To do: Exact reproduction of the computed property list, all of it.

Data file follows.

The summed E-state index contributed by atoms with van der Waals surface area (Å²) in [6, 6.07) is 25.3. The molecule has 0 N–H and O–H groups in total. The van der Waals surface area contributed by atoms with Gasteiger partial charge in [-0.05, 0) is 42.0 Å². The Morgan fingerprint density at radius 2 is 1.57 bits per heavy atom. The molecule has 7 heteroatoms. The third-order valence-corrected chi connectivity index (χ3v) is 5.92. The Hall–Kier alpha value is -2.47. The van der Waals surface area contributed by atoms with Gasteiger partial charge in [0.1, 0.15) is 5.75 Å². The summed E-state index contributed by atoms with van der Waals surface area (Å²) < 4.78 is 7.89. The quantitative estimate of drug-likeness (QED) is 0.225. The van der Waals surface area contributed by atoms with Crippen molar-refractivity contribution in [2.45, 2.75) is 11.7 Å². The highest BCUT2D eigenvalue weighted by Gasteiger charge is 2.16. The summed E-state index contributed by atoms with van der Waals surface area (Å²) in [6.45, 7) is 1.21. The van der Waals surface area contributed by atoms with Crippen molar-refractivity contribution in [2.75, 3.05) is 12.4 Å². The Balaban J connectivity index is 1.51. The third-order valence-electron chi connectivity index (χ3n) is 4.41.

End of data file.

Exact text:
The summed E-state index contributed by atoms with van der Waals surface area (Å²) in [6, 6.07) is 25.3. The molecule has 0 N–H and O–H groups in total. The van der Waals surface area contributed by atoms with Gasteiger partial charge in [-0.05, 0) is 42.0 Å². The Morgan fingerprint density at radius 2 is 1.57 bits per heavy atom. The molecule has 7 heteroatoms. The third-order valence-corrected chi connectivity index (χ3v) is 5.92. The Hall–Kier alpha value is -2.47. The van der Waals surface area contributed by atoms with Gasteiger partial charge in [0.1, 0.15) is 5.75 Å². The summed E-state index contributed by atoms with van der Waals surface area (Å²) < 4.78 is 7.89. The quantitative estimate of drug-likeness (QED) is 0.225. The van der Waals surface area contributed by atoms with Crippen molar-refractivity contribution in [2.45, 2.75) is 11.7 Å². The highest BCUT2D eigenvalue weighted by Gasteiger charge is 2.16. The summed E-state index contributed by atoms with van der Waals surface area (Å²) in [6.45, 7) is 1.21. The van der Waals surface area contributed by atoms with Crippen molar-refractivity contribution in [2.75, 3.05) is 12.4 Å². The Balaban J connectivity index is 1.51. The third-order valence-electron chi connectivity index (χ3n) is 4.41.